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Field Travel Safety training in Kenya: "My knowledge gap has been bridged"

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Charity Kola is Field Manager for FilmAid in Dadaab refugee camp, Kenya. She tells us how RedR's Field Travel Safety training - part of our ECHO-funded partnership with INSO - has made a difference to the way she, and her organisation, manage security when moving around.

Can you tell me about your role and your organisation? Why did you feel that it was important for you to undergo security training?

I’m the Field Manager for FilmAid in Dadaab, so I’m in charge of all the operations in the camp, but I’m also the security focal point, which means that the buck stops with me when it comes to security. Our work is not specifically related to security - we provide information and communication aid support to refugees and their host communities - but working in Dadaab can be a volatile security environment. Not only do I have to be able to make sober decisions regarding staff safety and security on a case-by-case basis, I have to be able to mainstream security into programme design and into all the stages of the project cycle.

I wasn’t aware of many of the gaps in our organisational or even my individual security before the training. There are so many things that we took for granted but which the training really put into perspective, such as how to survive in a hostile environment. Everyone should know what to do when faced with small arms fire, especially in North-Eastern Kenya because according to security reports that is one of the main security risks!

What did you learn from the course that was most directly applicable in your day-to-day work?

Kidnapping and abduction is one of the major threats that we face, both because of the region we work in and because of general trends in the NGO sector, so that was an important aspect. 

I also found the sessions on trip planning useful. Initially we weren’t considering things like checkpoints and roadblocks during trip planning. Thanks to the training, I realised that of course these things need to be taken into account and incorporated. There can be a tendency to leave trip planning to the driver, convoy leader or security officer, but I now realise that it should be a team effort - and of course, on the move, everyone should be on the alert, not just the driver. Road movement outside the camps doesn’t apply to our field operations - we usually fly - but we quite often have to undertake road trips, for example, if a vehicle is being serviced in Nairobi or Garissa.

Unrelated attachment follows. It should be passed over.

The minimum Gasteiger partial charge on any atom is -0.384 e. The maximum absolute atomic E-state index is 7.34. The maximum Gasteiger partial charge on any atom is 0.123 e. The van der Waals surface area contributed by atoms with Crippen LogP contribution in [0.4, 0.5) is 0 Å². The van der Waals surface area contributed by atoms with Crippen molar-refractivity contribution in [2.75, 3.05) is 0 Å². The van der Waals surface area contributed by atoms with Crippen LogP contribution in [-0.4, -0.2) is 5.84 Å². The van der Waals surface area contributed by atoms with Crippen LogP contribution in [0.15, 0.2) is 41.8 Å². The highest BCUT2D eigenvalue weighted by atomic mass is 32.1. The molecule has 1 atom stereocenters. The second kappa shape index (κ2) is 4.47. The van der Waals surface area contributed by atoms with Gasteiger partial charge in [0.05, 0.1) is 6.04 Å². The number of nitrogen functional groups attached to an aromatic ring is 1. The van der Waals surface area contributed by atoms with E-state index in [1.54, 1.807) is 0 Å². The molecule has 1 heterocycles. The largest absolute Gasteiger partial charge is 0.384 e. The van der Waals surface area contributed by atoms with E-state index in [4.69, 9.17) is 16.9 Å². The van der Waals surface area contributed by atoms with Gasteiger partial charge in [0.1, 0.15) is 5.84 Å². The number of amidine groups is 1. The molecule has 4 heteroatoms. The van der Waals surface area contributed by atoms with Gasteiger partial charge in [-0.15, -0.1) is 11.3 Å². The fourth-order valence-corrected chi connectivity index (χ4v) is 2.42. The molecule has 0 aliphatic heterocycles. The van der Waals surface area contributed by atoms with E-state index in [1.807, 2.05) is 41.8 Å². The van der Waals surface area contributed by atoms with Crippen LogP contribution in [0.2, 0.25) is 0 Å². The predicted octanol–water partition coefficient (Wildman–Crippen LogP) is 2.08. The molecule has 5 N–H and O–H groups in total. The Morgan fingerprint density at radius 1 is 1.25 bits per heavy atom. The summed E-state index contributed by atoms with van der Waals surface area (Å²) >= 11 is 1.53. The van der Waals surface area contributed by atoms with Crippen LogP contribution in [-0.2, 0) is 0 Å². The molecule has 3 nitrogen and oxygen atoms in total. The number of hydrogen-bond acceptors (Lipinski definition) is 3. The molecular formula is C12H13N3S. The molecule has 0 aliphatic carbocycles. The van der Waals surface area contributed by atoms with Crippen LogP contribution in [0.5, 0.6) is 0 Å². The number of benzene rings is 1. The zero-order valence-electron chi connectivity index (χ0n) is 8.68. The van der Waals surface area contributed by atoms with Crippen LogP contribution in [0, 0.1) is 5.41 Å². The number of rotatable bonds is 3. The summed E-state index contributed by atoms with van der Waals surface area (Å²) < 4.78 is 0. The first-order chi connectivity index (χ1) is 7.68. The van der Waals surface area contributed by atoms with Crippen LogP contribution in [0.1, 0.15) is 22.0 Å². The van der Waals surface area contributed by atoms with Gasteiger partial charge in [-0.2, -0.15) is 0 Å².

What areas of learning have you passed on to your colleagues since the training?

Trip planning, of course, I thought was very important and needed to be passed on urgently.

Interpersonal communication was also very important. You find that, in the field, people have a lot of competing interests, which can lead to miscommunication, which leads to conflict, which can degenerate into a security issue. For instance, drivers tend to be local staff, from Dadaab and the surrounding area, and field officers tend to be national staff who have been deployed from other parts of the country. So if you’re not on good terms with your driver, this could easily degenerate into something which is much bigger than the original incident and could have been mitigated with proper interpersonal communication.

And, given the general trends in the NGO sector, the kidnapping and abduction do’s and don’t’s were very useful and I have passed these on to my colleagues.

How do you think participation in this training has positively impacted your own work?

If I take stock, my knowledge gap has been bridged, and the attitude that I had towards security has also changed a lot. Before I thought that security was a one-off thing which should be dealt with by the security officer, but now I see that with proper training everyone can manage their own security and the security of their team.

In what ways do you think this training will improve your organisation’s operations and the impact on beneficiaries?

The training was attended by myself and three other members of the FilmAid team, so if you consider that we have 16 field staff in Dadaab, our capacity has really been built in terms of security. Four of us attended the training and if each one of us shared the knowledge with one colleague who did not attend the training, that brings the number of people with improved security knowledge, skills and capacity to eight. 

I also realised that we need to adjust some things in our day-to-day operations, especially in terms of standard operating procedures (SOPs) and how we share these. I’m planning to take this up to our management as I’d like to, say, have SOPs in a mini booklet that can be referred to on the go. This would apply both for our field offices and in Dadaab, more specifically.

Anything else that you’d like to tell us?

The facilitators were very, very good. And I also liked the mixed methodology - the use of text resources, films, simulations, and group work made the learning very interesting.

In terms of improvements, I’d like to see some more fire and first aid training, rather than purely security. And the frequency of such trainings could be increased!

Our Partners

This project is being implemented with the support of the European Commission - Humanitarian Aid and Civil Protection (ECHO), and in partnership with the International NGO Safety Organisation (INSO).